Daily urine loss immediately after urethral catheter removal may be an effective predictor of long-term urinary incontinence following robot-assisted laparoscopic radical prostatectomy.

Some patients who undergo robot-assisted laparoscopic radical prostatectomy (RARP) continue to experience long-term urinary incontinence (UI). This study aimed to evaluate easily obtainable factors that can predict long-term UI following RARP.

A total of 315 patients who underwent RARP for localized prostatic cancer were analyzed. We separated the patients into two groups, namely, the Continence group and the Incontinence group, according to the presence or absence of UI at 12 months after surgery, and we compared the patients' characteristics and operative data to identify clinical signs associated with long-term UI. Additionally, correlations between these factors and postoperative urethral function were evaluated. Urinary continence was defined as both the use of 0 pads/per day and <2 g of urine lost using the 24-h pad weight test.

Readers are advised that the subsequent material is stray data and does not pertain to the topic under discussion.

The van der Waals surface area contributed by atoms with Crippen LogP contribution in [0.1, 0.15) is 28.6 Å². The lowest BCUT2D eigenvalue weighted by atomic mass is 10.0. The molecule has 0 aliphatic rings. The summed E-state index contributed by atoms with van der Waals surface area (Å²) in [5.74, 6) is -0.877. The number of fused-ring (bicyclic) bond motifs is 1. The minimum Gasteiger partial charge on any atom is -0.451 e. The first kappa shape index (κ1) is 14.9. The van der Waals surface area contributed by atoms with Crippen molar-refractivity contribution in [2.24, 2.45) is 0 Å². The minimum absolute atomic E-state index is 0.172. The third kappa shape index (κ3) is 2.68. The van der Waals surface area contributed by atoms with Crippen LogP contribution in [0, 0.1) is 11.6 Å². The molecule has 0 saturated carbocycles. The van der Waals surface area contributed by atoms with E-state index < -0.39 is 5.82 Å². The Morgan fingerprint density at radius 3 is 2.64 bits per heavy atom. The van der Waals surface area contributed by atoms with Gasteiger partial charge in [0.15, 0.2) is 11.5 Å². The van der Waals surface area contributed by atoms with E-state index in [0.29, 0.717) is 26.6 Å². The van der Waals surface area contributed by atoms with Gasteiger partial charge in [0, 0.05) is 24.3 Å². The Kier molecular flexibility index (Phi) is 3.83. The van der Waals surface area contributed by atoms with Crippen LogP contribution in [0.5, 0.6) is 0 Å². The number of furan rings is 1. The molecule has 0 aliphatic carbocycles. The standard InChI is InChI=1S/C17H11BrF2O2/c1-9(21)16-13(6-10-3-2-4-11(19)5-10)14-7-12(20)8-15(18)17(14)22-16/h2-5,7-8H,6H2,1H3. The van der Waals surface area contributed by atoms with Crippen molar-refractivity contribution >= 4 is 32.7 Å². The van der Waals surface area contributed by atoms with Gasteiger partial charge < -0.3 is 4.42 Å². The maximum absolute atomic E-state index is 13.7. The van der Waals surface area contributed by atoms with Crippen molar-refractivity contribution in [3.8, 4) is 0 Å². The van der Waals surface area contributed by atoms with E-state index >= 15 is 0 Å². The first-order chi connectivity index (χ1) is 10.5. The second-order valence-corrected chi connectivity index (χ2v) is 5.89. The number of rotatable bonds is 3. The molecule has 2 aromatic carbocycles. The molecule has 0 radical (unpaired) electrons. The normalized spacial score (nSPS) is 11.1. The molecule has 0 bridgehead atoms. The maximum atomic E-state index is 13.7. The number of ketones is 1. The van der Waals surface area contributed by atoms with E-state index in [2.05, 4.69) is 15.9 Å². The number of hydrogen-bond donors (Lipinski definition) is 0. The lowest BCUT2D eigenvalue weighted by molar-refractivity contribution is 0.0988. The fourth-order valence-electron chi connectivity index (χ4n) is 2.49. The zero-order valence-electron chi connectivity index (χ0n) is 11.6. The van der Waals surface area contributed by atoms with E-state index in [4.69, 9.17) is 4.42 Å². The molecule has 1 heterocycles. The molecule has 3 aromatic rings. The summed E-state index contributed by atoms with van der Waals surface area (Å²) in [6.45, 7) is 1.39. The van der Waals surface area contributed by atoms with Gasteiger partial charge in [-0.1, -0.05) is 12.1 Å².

Of 315 patients, 250 (79.4%) achieved urinary continence and 65 (20.6%) had long-term UI. Age, storage-related lower urinary tract symptoms before surgery, nerve-sparing surgery, and the 24-h urine loss immediately after urethral catheter removal significantly affected long-term UI after RARP. Multivariate logistic regression analyses revealed that the 24-h urine loss after catheter removal was a significant predictor of long-term UI. Receiver operating characteristic curve analysis identified a urine loss of 330 g/day as the optimal cutoff value, which yielded 92% sensitivity and 84% specificity, and it showed significant correlations with postoperative urethral function and the time to recover urinary continence.

The 24-h urine loss immediately after urethral catheter removal may be the most reliable and useful predictor of long-term UI following RARP.

International journal of clinical practice. 2020 Sep 30 [Epub ahead of print]

Yoshihisa Matsukawa, Yasushi Yoshino, Takashi Fujita, Yasuhito Funahashi, Tsuyoshi Majima, Shohei Ishida, Masashi Kato, Momokazu Gotoh

Department of Urology, Nagoya University Graduate School of Medicine, Nagoya, Japan.